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My First Guru Had Four Feet

October 15, 2013

Brooke Burgess

Old Ghost...

(the following is reposted from a submission of mine that was featured on Tiny Buddha last month, and again on Life As a Widower.  It’s a true story from my childhood, though my folks would probably say I was leaning into ‘literary license’ territory. ;)  That said, this is the unedited version of the tale, which includes a pictorial peek at my old stomping grounds.  More importantly, I want to commemorate the completion of the outline for a long-in-development series of four children’s books, directly inspired by the events recounted below.  For all of you taking part in this year’s NaNoWriMo…know that I’m there in the literary trenches with you – BB)

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I’ve always been a ‘cat guy’.  This was long before my Buddhist friends told me stories of how cats are true earthly masters, here on earth to show us the Way. Or, to demonstrate the meditative perfection of the feline purr.  Or, how the life of a cat is seen in some traditions as reward for ‘good Karma’.

When I lived in rural Nova Scotia, the house was blessed with two cats named Midge and Mooch: tabby mixes, who would come and go as they pleased, and were kind enough…if not overly affectionate.  I kept asking for a cat of my own, and my folks eventually buckled.  For my seventh birthday, I received a black and white kitten with golden eyes and a salmon-pink nose.  He took to me instantly. Love at first meow.

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Of Endings and Enlightenment (RIP)

September 10, 2013

Brooke Burgess

Of Endings and Englightenment
(I’m breaking with formalities and the usual distractions to feature not only a ‘mindful’ side of the creative process – meditation practice – but also to honour one of my most treasured personal influences.   Joanne Telfer passed away in Sept 2008, and I haven’t spoken of it publicly since.  I hope you’ll do me the kindness of enduring this lengthy and somewhat maudlin post for the sincere revelations within.   Many thanks, BB)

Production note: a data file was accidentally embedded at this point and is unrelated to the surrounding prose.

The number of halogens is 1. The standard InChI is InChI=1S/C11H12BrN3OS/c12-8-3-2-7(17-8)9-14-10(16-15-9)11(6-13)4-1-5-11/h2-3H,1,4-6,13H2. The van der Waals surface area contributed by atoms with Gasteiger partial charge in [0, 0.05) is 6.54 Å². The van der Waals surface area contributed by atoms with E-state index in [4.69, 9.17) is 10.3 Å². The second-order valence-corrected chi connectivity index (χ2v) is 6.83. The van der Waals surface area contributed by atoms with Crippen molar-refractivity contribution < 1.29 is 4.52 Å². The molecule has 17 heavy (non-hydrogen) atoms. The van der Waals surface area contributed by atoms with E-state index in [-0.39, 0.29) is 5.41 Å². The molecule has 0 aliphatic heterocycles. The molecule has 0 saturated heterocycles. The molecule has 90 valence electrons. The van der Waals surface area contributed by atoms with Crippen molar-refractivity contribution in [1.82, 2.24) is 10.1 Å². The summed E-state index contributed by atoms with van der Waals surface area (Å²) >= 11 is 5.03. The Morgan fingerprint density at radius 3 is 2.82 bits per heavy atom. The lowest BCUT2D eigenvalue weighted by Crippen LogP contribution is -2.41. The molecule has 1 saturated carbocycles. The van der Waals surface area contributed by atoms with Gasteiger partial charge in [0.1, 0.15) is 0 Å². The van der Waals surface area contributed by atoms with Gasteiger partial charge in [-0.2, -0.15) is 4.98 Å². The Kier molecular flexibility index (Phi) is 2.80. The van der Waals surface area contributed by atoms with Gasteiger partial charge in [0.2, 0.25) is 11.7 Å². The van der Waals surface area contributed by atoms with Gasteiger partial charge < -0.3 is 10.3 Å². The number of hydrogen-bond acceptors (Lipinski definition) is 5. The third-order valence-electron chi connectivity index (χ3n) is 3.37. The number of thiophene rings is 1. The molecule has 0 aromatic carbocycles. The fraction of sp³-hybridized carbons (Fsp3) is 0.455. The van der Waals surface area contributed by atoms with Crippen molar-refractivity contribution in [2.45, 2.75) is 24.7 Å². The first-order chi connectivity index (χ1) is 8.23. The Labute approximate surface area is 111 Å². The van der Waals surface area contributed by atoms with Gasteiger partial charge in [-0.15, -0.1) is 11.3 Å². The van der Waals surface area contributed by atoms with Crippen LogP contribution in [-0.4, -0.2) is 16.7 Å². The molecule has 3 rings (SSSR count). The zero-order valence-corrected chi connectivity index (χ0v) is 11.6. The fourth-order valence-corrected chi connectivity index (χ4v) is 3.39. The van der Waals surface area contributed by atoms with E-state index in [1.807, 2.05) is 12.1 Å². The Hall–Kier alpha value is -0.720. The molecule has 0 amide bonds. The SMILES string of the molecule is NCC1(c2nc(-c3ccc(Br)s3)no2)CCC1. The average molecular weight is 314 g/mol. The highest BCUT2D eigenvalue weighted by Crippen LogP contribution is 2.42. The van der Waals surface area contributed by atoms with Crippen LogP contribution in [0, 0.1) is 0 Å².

This hurts.  

So much so that I don’t want to be here anymore. 
 
All I can think is that I’d rather be with you.  Wherever that is.
You’d probably just mock me, and call it a ‘cop-out’.
 
I haven’t suffered anything compared to you.
 
But you only need to see it once, remember?

You only need to know that it’s real…

 

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It seemed like a grand idea at the time.  Self-discovery!  Personal improvement!  Spiritual progression!  Ten days at a remote Buddhist retreat in southeast Thailand.  Eighteen hours each day to focus on ‘mindfulness’, in whatever task was assigned.

The wake-up bell at 4AM.  Using candlelight to wash and dress oneself.   Bare feet on cold, wet grass.  Orion’s jewelled belt pointing the way through the jungle from a sky made of black velvet.

The sexes sit on opposite sides of the sand-floored sala.  This divide persists for the duration.  Separate dorms.  Dining areas. Walking paths.  Eye contact is discouraged.  A deeper, deafening silence.

And then the day truly begins…

‘BECOMING’

WORK
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TIMELINE:  AVAILABLE NOW!

PLATFORM:  Graphic Novel (96 pages)

GENRE:  Psychological Thriller / Horror